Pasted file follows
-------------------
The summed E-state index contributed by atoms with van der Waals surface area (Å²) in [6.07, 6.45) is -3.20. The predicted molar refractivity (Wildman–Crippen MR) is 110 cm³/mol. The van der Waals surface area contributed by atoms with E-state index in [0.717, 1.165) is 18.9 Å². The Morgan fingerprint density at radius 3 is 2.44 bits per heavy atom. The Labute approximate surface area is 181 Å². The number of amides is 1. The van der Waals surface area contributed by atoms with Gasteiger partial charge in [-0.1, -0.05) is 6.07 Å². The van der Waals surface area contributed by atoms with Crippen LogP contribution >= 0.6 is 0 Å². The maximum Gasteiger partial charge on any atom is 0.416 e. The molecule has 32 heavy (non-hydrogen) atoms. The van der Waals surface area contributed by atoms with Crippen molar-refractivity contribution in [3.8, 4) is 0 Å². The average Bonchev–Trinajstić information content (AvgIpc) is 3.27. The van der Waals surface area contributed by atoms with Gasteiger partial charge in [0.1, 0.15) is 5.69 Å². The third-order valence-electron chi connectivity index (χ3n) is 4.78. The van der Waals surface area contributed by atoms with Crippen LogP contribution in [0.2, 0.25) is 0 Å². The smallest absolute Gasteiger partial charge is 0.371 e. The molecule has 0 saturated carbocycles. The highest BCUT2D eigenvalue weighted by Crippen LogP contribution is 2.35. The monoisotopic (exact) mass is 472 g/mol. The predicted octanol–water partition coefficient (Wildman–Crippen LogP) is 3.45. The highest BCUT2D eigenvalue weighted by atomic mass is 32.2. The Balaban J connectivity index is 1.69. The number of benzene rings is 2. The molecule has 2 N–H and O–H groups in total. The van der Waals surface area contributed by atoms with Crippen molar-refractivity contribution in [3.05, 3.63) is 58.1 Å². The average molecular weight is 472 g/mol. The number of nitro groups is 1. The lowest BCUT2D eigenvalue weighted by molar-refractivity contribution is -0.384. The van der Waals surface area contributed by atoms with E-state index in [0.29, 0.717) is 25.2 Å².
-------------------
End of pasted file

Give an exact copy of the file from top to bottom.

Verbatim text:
The summed E-state index contributed by atoms with van der Waals surface area (Å²) in [6.07, 6.45) is -3.20. The predicted molar refractivity (Wildman–Crippen MR) is 110 cm³/mol. The van der Waals surface area contributed by atoms with E-state index in [0.717, 1.165) is 18.9 Å². The Morgan fingerprint density at radius 3 is 2.44 bits per heavy atom. The Labute approximate surface area is 181 Å². The number of amides is 1. The van der Waals surface area contributed by atoms with Gasteiger partial charge in [-0.1, -0.05) is 6.07 Å². The van der Waals surface area contributed by atoms with Crippen LogP contribution >= 0.6 is 0 Å². The maximum Gasteiger partial charge on any atom is 0.416 e. The molecule has 32 heavy (non-hydrogen) atoms. The van der Waals surface area contributed by atoms with Crippen molar-refractivity contribution in [3.8, 4) is 0 Å². The average Bonchev–Trinajstić information content (AvgIpc) is 3.27. The van der Waals surface area contributed by atoms with Gasteiger partial charge in [0.1, 0.15) is 5.69 Å². The third-order valence-electron chi connectivity index (χ3n) is 4.78. The van der Waals surface area contributed by atoms with Crippen LogP contribution in [0.2, 0.25) is 0 Å². The smallest absolute Gasteiger partial charge is 0.371 e. The molecule has 0 saturated carbocycles. The highest BCUT2D eigenvalue weighted by Crippen LogP contribution is 2.35. The monoisotopic (exact) mass is 472 g/mol. The predicted octanol–water partition coefficient (Wildman–Crippen LogP) is 3.45. The highest BCUT2D eigenvalue weighted by atomic mass is 32.2. The Balaban J connectivity index is 1.69. The number of benzene rings is 2. The molecule has 2 N–H and O–H groups in total. The van der Waals surface area contributed by atoms with Crippen molar-refractivity contribution in [3.05, 3.63) is 58.1 Å². The average molecular weight is 472 g/mol. The number of nitro groups is 1. The lowest BCUT2D eigenvalue weighted by molar-refractivity contribution is -0.384. The van der Waals surface area contributed by atoms with E-state index in [0.29, 0.717) is 25.2 Å².